I went to Office Depot, but in the past 10 years my chair has served me, it seems office chair technology has taken a turn for the worse. I could not find a chair that did not behave as if it was on an uneven surface. It seemed the casters were different sizes. It seemed the little piston things weren't machined correctly, and so giggled from side to side. Those that allowed you to lean backward seemed to urge you into a backward somersault. None of them lifted high enough to keep my knees from bumping my chin. It's obvious these chairs are made by underaged slave laborers in Burma, and if George Bush had any balls he'd bomb the shit out of Burma just to stop this chair abuse of the innocents.

Clearly, I couldn't support puppet regimes whose main source of income is heroin money laundered through a slave labor industry in office chairs. Then I remembered reading the book "Blink" and their mentioning of the Herman Miller Aeron chair. How it looked like the exoskeleton of a dead hornet and how despite everyone saying it should be a miserable unloved product, the business world cleaved to it like free money at the pancake house.

So the silicon valley story of these chairs is that during the bubble of the late 90's, all the dot bombs and VC firms were outfitting their offices with the things.

In the late 90's, these chairs cost upward of $1000, each. For a chair. That you sit on. That basically keeps you from having to sit in the beanbag or on the table. That keeps your posterior from plummeting through the ground to the earth's molten core.

This is the treachery of trendiness. The Aeron is certainly a well-thought out device. And it is a device. It's got linkages and springs and pistons, and aircraft-grade high-fashion netting. According to the Herman Miller Company, you don't sit in an Aeron chair, you ride one.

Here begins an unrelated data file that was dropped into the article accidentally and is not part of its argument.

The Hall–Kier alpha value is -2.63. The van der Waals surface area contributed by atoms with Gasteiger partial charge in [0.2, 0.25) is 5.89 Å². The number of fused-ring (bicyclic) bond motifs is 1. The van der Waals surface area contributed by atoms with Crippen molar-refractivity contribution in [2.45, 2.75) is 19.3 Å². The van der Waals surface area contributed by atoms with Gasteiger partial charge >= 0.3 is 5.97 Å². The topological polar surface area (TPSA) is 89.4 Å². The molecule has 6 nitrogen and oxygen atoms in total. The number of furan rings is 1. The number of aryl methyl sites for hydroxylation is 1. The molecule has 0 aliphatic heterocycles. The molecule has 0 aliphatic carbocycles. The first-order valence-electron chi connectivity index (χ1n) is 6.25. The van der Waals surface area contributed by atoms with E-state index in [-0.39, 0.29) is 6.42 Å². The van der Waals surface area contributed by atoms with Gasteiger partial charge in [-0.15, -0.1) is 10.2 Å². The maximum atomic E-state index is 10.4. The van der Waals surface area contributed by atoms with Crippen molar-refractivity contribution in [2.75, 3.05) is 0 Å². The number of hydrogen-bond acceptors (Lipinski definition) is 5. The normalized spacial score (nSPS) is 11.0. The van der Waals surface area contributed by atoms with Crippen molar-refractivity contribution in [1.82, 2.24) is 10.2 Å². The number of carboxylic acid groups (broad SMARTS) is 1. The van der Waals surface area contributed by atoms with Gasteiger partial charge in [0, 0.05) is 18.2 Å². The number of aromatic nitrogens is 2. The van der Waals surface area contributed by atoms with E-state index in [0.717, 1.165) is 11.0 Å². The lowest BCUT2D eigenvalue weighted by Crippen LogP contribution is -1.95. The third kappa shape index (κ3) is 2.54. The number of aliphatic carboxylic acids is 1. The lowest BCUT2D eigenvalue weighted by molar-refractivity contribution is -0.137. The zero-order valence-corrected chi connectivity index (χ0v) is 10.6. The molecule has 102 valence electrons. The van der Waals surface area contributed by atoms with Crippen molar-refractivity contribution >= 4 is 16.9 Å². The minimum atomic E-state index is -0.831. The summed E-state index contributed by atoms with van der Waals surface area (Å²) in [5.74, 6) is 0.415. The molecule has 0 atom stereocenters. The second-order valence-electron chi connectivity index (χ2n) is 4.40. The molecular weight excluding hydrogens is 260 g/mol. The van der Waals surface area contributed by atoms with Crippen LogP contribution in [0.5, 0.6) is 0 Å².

Heh. Ride.

When all the dot bombs went out of business, the market was flooded with these $1000 chairs, but interestingly, they were scarfed up instantly. So the price has remained pretty solid. Even my recent perousal of EBay showed people getting upward of $600 for an eight-year old Aeron.

They seem to hold their value, and the price has come down slightly.

So being a serious writer wannabe, I figured my ass deserved the best cradling it could get when I was plying my craft to no useful end. To my wife's chagrin, I purchased an Aeron chair on line. Soon, these words will be coming you to from a man who's ass is resting on aircraft grade woven kevlar and springs.


I got the strangest rejection yesterday. One of my SASEs came back. I hadn't sent anything out for a while, so I was surprised to find an envelope show up that had so clearly been folded and stuffed into another envelope at one point in it's papery history. The envelope had also been wet at one point, which I knew could not have been done by me. It was stained with what appeared to be coffee, though it could have been any other reddish brown, slightly radioactive substance. Inside, the manuscript was similarly stained. Inside was also one of my other SASEs from a separate submission I had made to the same place. That envelope was unused and empty.

There was no rejection letter. No note. No nothing. No signs.

The envelope was mailed to me from Long Island, New York. I had sent the submission to the agent/editor's home in Rumson, New Jersey.

I'd made a number of submissions to this same place, at the editor's request. That was over a year ago. In fact, this letter was postmarked 2003.

I wonder what happened to it, and to everything else I sent her.


Where was I before my mind drifted?


Why tell another love story?

I want to know more about the light
Why the sun goes away when it's dark and other stars shine as bright
And why whenever I see you it's daytime